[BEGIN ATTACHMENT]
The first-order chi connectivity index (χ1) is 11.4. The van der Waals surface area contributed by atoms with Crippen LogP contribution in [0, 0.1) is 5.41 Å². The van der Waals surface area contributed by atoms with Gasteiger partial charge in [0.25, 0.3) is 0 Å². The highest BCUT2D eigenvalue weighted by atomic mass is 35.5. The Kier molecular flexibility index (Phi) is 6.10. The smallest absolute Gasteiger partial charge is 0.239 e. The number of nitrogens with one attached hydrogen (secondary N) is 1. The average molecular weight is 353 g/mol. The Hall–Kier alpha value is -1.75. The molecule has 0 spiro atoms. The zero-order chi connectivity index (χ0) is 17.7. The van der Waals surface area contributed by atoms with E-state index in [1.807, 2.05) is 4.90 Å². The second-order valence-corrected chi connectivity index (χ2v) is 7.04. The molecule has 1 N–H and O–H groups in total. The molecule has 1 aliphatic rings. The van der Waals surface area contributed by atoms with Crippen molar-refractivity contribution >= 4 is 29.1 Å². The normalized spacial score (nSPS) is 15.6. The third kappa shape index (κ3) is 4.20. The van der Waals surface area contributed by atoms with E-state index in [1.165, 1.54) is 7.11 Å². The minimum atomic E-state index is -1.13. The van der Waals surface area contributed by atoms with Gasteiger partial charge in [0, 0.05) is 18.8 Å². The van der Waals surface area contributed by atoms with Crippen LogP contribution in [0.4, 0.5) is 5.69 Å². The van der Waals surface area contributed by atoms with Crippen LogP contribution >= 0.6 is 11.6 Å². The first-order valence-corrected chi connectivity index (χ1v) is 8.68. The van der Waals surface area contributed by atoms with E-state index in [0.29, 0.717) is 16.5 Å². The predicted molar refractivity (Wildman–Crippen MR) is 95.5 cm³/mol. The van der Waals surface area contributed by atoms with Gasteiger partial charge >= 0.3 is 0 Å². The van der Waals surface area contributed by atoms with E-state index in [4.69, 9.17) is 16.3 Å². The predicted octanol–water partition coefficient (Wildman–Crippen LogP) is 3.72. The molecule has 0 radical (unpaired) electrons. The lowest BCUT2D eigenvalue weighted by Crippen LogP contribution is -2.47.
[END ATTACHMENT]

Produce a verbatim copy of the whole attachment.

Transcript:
The first-order chi connectivity index (χ1) is 11.4. The van der Waals surface area contributed by atoms with Crippen LogP contribution in [0, 0.1) is 5.41 Å². The van der Waals surface area contributed by atoms with Gasteiger partial charge in [0.25, 0.3) is 0 Å². The highest BCUT2D eigenvalue weighted by atomic mass is 35.5. The Kier molecular flexibility index (Phi) is 6.10. The smallest absolute Gasteiger partial charge is 0.239 e. The number of nitrogens with one attached hydrogen (secondary N) is 1. The average molecular weight is 353 g/mol. The Hall–Kier alpha value is -1.75. The molecule has 0 spiro atoms. The zero-order chi connectivity index (χ0) is 17.7. The van der Waals surface area contributed by atoms with E-state index in [1.807, 2.05) is 4.90 Å². The second-order valence-corrected chi connectivity index (χ2v) is 7.04. The molecule has 1 N–H and O–H groups in total. The molecule has 1 aliphatic rings. The van der Waals surface area contributed by atoms with Crippen molar-refractivity contribution >= 4 is 29.1 Å². The normalized spacial score (nSPS) is 15.6. The third kappa shape index (κ3) is 4.20. The van der Waals surface area contributed by atoms with E-state index in [1.165, 1.54) is 7.11 Å². The minimum atomic E-state index is -1.13. The van der Waals surface area contributed by atoms with Gasteiger partial charge in [0, 0.05) is 18.8 Å². The van der Waals surface area contributed by atoms with Crippen LogP contribution in [0.4, 0.5) is 5.69 Å². The van der Waals surface area contributed by atoms with Crippen LogP contribution >= 0.6 is 11.6 Å². The first-order valence-corrected chi connectivity index (χ1v) is 8.68. The van der Waals surface area contributed by atoms with E-state index in [0.29, 0.717) is 16.5 Å². The predicted molar refractivity (Wildman–Crippen MR) is 95.5 cm³/mol. The van der Waals surface area contributed by atoms with Gasteiger partial charge >= 0.3 is 0 Å². The van der Waals surface area contributed by atoms with E-state index in [4.69, 9.17) is 16.3 Å². The predicted octanol–water partition coefficient (Wildman–Crippen LogP) is 3.72. The molecule has 0 radical (unpaired) electrons. The lowest BCUT2D eigenvalue weighted by Crippen LogP contribution is -2.47.